Only after all these analog processes are exhausted do I begin the digital phase, which mostly involves technical execution and lots of tweaking to get just the right look. I almost always start in black and white, and once completely satisfied with the forms, I conduct a detailed color study, which involves referencing my initial inspiration materials, several Color Theory books, and sites like Kuler. After developing a full color palette, I create a full-color logo variation, as well as 1-, 2-, and sometimes 3-color spot variations, a grayscale variation, and variations that reverse out of dark colors.

How do you deal with creative blocks?

After letting fly a string of obscenities that undoubtedly scare the neighbors, and babbling nonsensically like a mental ward escapee, I look to more productive methods of overcoming creative blocks. In hopes of gaining new insight, I often reread my client questionnaire and creative brief forms. Sometimes I revisit the word map exercise, and try to generate additional creative launch points. From there, I might spend time seeking additional inspiration, both online and from design books. If I am still completely stumped, it means I have been working too hard, and I need to step away for a bit to recharge my creative batteries. Spending time with loved ones, traveling, exercising, catching up on sleep, and drinking a craft beer or two are among the many ways I mentally decompress.

What do you think makes a great logo?

A logo can take many forms. It can be simple and iconic or elaborately illustrated. It can be clever, abstract, or literal. It can be a symbol and type combination or a type-only wordmark. But no matter what form a logo takes, a great logo is one that is not only attractive and unique, but is also thoughtful and memorable. It must strike an emotional chord with the intended target audience.

Great logos tell stories; they communicate messages, values, and conceptual meaning; they are creative and intelligent. And the only way to accomplish any of this is through a systematic research and development process, which takes time to craft and shape into perfection. As such, it is impossible for a great logo to be “cranked out” in an hour or two. Logos that fall into this category are little more than banal eye candy that do nothing to build brand equity.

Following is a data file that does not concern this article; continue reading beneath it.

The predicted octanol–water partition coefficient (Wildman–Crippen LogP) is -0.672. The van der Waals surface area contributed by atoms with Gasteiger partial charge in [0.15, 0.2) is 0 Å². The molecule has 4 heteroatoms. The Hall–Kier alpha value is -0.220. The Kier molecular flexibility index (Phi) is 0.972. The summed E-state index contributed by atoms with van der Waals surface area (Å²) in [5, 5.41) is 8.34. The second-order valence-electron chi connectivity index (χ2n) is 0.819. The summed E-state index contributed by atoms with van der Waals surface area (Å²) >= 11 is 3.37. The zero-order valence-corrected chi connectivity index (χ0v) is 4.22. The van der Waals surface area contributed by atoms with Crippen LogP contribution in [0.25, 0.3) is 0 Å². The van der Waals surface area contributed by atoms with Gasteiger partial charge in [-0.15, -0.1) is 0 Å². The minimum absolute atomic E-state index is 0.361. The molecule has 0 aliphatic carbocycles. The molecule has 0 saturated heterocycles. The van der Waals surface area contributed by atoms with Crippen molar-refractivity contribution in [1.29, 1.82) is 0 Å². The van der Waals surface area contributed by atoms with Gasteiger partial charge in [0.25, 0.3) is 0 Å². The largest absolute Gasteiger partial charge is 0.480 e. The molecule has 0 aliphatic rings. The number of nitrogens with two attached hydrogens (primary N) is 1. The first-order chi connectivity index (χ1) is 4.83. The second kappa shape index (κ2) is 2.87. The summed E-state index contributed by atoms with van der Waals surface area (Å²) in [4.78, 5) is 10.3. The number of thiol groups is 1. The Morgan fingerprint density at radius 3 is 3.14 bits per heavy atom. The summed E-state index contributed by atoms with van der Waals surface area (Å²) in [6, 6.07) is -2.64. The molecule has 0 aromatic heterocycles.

What do you think are your best logos so far and why?

Because I am constantly learning and improving my skills, and I try to challenge myself with every project, I always feel like each new logo is my best. Yet when I reflect on old work, I am reminded of my fondness for much of it. This reinforces the notion that conceptually strong work is timeless, regardless of the techniques or processes used to create it.

‘Glaze’ is one such example. It was one of the first atomicvibe logos that generated universal appeal, and it continues to do so. Designers seem to love it, and many prospective clients seek out my services because of it. In addition to being featured in logo design books such as I Heart Logos, Logonest, and the upcoming Logopond book, it has also won awards such as Logo of the Month: August 2011 here at The Logo Mix, as well as Overall Gold Winner in the 2011 Brands of the World Awards.

I have included what I consider to be among the best logos I have created in the past couple of years.

What other design work do you do besides logo design?